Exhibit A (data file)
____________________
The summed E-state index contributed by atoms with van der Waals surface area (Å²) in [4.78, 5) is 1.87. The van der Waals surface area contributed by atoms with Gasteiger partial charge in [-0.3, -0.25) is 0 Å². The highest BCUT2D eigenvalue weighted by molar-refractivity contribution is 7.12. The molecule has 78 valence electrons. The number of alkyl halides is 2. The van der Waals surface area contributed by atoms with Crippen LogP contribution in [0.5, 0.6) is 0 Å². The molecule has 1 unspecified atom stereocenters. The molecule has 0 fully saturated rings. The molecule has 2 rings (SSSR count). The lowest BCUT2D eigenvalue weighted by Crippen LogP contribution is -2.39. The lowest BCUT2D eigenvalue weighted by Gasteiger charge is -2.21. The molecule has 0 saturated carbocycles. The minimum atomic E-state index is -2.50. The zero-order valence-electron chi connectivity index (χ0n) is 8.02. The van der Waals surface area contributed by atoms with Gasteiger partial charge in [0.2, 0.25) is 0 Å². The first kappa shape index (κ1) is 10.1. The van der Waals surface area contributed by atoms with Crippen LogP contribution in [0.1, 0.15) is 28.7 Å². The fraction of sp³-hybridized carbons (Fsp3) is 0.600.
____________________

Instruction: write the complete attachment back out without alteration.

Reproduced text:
The summed E-state index contributed by atoms with van der Waals surface area (Å²) in [4.78, 5) is 1.87. The van der Waals surface area contributed by atoms with Gasteiger partial charge in [-0.3, -0.25) is 0 Å². The highest BCUT2D eigenvalue weighted by molar-refractivity contribution is 7.12. The molecule has 78 valence electrons. The number of alkyl halides is 2. The van der Waals surface area contributed by atoms with Crippen LogP contribution in [0.5, 0.6) is 0 Å². The molecule has 1 unspecified atom stereocenters. The molecule has 0 fully saturated rings. The molecule has 2 rings (SSSR count). The lowest BCUT2D eigenvalue weighted by Crippen LogP contribution is -2.39. The lowest BCUT2D eigenvalue weighted by Gasteiger charge is -2.21. The molecule has 0 saturated carbocycles. The minimum atomic E-state index is -2.50. The zero-order valence-electron chi connectivity index (χ0n) is 8.02. The van der Waals surface area contributed by atoms with Gasteiger partial charge in [0.2, 0.25) is 0 Å². The first kappa shape index (κ1) is 10.1. The van der Waals surface area contributed by atoms with Crippen LogP contribution in [0.1, 0.15) is 28.7 Å². The fraction of sp³-hybridized carbons (Fsp3) is 0.600.